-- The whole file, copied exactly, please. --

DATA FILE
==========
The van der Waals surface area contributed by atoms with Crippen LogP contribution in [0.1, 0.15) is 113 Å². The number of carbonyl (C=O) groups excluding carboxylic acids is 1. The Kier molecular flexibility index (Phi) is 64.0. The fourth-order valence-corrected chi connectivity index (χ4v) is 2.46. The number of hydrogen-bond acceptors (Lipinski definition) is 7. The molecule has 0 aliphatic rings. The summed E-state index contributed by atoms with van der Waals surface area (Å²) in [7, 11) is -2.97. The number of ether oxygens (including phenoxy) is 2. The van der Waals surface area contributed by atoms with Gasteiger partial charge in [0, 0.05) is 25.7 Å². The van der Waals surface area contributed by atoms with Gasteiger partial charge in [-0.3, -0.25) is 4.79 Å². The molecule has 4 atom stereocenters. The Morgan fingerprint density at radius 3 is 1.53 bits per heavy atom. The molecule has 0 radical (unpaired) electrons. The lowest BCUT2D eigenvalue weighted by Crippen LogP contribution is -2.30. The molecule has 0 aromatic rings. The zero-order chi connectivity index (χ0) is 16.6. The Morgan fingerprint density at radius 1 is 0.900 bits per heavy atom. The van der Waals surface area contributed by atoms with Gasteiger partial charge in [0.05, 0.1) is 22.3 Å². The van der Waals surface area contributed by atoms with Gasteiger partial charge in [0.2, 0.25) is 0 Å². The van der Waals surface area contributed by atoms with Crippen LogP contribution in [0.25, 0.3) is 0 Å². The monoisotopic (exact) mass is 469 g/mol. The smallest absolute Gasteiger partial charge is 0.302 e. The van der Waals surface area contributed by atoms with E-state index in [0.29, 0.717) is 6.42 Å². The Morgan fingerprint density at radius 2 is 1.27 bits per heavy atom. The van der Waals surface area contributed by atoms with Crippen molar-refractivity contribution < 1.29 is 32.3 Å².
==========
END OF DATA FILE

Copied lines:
The van der Waals surface area contributed by atoms with Crippen LogP contribution in [0.1, 0.15) is 113 Å². The number of carbonyl (C=O) groups excluding carboxylic acids is 1. The Kier molecular flexibility index (Phi) is 64.0. The fourth-order valence-corrected chi connectivity index (χ4v) is 2.46. The number of hydrogen-bond acceptors (Lipinski definition) is 7. The molecule has 0 aliphatic rings. The summed E-state index contributed by atoms with van der Waals surface area (Å²) in [7, 11) is -2.97. The number of ether oxygens (including phenoxy) is 2. The van der Waals surface area contributed by atoms with Gasteiger partial charge in [0, 0.05) is 25.7 Å². The van der Waals surface area contributed by atoms with Gasteiger partial charge in [-0.3, -0.25) is 4.79 Å². The molecule has 4 atom stereocenters. The Morgan fingerprint density at radius 3 is 1.53 bits per heavy atom. The molecule has 0 radical (unpaired) electrons. The lowest BCUT2D eigenvalue weighted by Crippen LogP contribution is -2.30. The molecule has 0 aromatic rings. The zero-order chi connectivity index (χ0) is 16.6. The Morgan fingerprint density at radius 1 is 0.900 bits per heavy atom. The van der Waals surface area contributed by atoms with Gasteiger partial charge in [0.05, 0.1) is 22.3 Å². The van der Waals surface area contributed by atoms with Gasteiger partial charge in [0.2, 0.25) is 0 Å². The van der Waals surface area contributed by atoms with Crippen LogP contribution in [0.25, 0.3) is 0 Å². The monoisotopic (exact) mass is 469 g/mol. The smallest absolute Gasteiger partial charge is 0.302 e. The van der Waals surface area contributed by atoms with E-state index in [0.29, 0.717) is 6.42 Å². The Morgan fingerprint density at radius 2 is 1.27 bits per heavy atom. The van der Waals surface area contributed by atoms with Crippen molar-refractivity contribution < 1.29 is 32.3 Å².